First draft of SMG Comp guidelines is READY...

The final word on what flys and what doesn't in competition. What do you think we need to do to make each and every match fair and safe for all shooters.
SubGunFan
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First draft of SMG Comp guidelines is READY...

Post by SubGunFan » Tue Oct 17, 2006 8:02 pm

Hello all:

The first DRAFT of the SMG Competition Guidelines is ready for your review, comments, and additions...

PM me or email me at: danmillREMOVE@bellsouth.net and I will be glad to send you a copy. The file formats are .doc & .rtf so hopefully you will be able to open at least one of them.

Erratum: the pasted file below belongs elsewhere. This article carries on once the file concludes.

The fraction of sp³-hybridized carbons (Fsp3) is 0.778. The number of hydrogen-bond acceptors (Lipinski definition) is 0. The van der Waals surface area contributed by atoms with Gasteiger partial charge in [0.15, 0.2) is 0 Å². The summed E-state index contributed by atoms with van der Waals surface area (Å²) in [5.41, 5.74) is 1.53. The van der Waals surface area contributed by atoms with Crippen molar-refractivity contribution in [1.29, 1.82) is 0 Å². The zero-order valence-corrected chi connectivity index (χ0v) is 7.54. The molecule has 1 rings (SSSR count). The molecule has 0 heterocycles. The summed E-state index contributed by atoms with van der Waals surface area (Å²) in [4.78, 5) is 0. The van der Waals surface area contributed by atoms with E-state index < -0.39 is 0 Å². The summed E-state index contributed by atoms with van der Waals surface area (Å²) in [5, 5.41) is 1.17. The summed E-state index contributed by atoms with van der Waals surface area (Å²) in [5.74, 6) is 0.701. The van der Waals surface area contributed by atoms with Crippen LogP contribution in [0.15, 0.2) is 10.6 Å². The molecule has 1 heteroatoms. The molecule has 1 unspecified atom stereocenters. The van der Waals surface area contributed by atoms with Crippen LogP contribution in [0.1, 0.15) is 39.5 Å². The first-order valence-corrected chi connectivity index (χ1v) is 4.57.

PLEASE post ALL of your replies on this board (do NOT reply to me directly). That way everyone here can see all the comments and the directions we are going.

PLEASE NOTE: This is just the first draft (a start). At this point, I am calling the document "guidelines" because it is a LONG WAY from being a "rulebook".

Don't be afraid of posting your comments and/or ideas. The more people that contribute, the BETTER.

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Post by todd » Tue Oct 17, 2006 8:41 pm

Nice job SubGuFan. A few notes

DNF - A DNF per NFA manual is the highest time on the stage + 30 seconds. I think that is a bit more balanced than 500 seconds.

Additional start position:

"Cruiser ready" Which is magazine inserted but no round in chamber. Bolt closed on empty chamber for closed bolt and bolt closed on empty chamber for open bolt.

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Post by VegasSMG » Wed Oct 18, 2006 3:17 pm